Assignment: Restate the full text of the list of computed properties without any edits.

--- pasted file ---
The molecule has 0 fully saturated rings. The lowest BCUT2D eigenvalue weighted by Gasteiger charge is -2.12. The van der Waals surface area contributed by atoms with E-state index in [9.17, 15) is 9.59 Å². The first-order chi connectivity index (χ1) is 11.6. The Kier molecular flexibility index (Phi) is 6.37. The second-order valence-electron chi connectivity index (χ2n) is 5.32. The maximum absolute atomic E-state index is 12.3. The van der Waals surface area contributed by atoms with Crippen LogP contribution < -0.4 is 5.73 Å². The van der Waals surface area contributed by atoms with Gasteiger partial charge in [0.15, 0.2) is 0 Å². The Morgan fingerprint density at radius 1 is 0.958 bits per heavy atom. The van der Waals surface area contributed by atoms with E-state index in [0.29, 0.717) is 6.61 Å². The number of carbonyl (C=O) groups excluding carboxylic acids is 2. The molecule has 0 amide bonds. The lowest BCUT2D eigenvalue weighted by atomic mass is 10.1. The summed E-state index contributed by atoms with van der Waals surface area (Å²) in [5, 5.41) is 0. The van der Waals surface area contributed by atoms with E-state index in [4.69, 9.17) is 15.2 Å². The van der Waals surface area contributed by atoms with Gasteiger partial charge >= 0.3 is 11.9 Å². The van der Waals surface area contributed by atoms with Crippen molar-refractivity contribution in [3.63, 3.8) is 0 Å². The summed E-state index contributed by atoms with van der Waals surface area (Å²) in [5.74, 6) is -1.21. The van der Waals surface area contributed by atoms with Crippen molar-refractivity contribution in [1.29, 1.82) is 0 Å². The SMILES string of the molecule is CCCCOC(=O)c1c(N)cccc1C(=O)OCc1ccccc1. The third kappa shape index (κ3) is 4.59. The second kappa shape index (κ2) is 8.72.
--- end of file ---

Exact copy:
The molecule has 0 fully saturated rings. The lowest BCUT2D eigenvalue weighted by Gasteiger charge is -2.12. The van der Waals surface area contributed by atoms with E-state index in [9.17, 15) is 9.59 Å². The first-order chi connectivity index (χ1) is 11.6. The Kier molecular flexibility index (Phi) is 6.37. The second-order valence-electron chi connectivity index (χ2n) is 5.32. The maximum absolute atomic E-state index is 12.3. The van der Waals surface area contributed by atoms with Crippen LogP contribution < -0.4 is 5.73 Å². The van der Waals surface area contributed by atoms with Gasteiger partial charge in [0.15, 0.2) is 0 Å². The Morgan fingerprint density at radius 1 is 0.958 bits per heavy atom. The van der Waals surface area contributed by atoms with E-state index in [0.29, 0.717) is 6.61 Å². The number of carbonyl (C=O) groups excluding carboxylic acids is 2. The molecule has 0 amide bonds. The lowest BCUT2D eigenvalue weighted by atomic mass is 10.1. The summed E-state index contributed by atoms with van der Waals surface area (Å²) in [5, 5.41) is 0. The van der Waals surface area contributed by atoms with E-state index in [4.69, 9.17) is 15.2 Å². The van der Waals surface area contributed by atoms with Gasteiger partial charge >= 0.3 is 11.9 Å². The van der Waals surface area contributed by atoms with Crippen molar-refractivity contribution in [3.63, 3.8) is 0 Å². The summed E-state index contributed by atoms with van der Waals surface area (Å²) in [5.74, 6) is -1.21. The van der Waals surface area contributed by atoms with Crippen molar-refractivity contribution in [1.29, 1.82) is 0 Å². The SMILES string of the molecule is CCCCOC(=O)c1c(N)cccc1C(=O)OCc1ccccc1. The third kappa shape index (κ3) is 4.59. The second kappa shape index (κ2) is 8.72.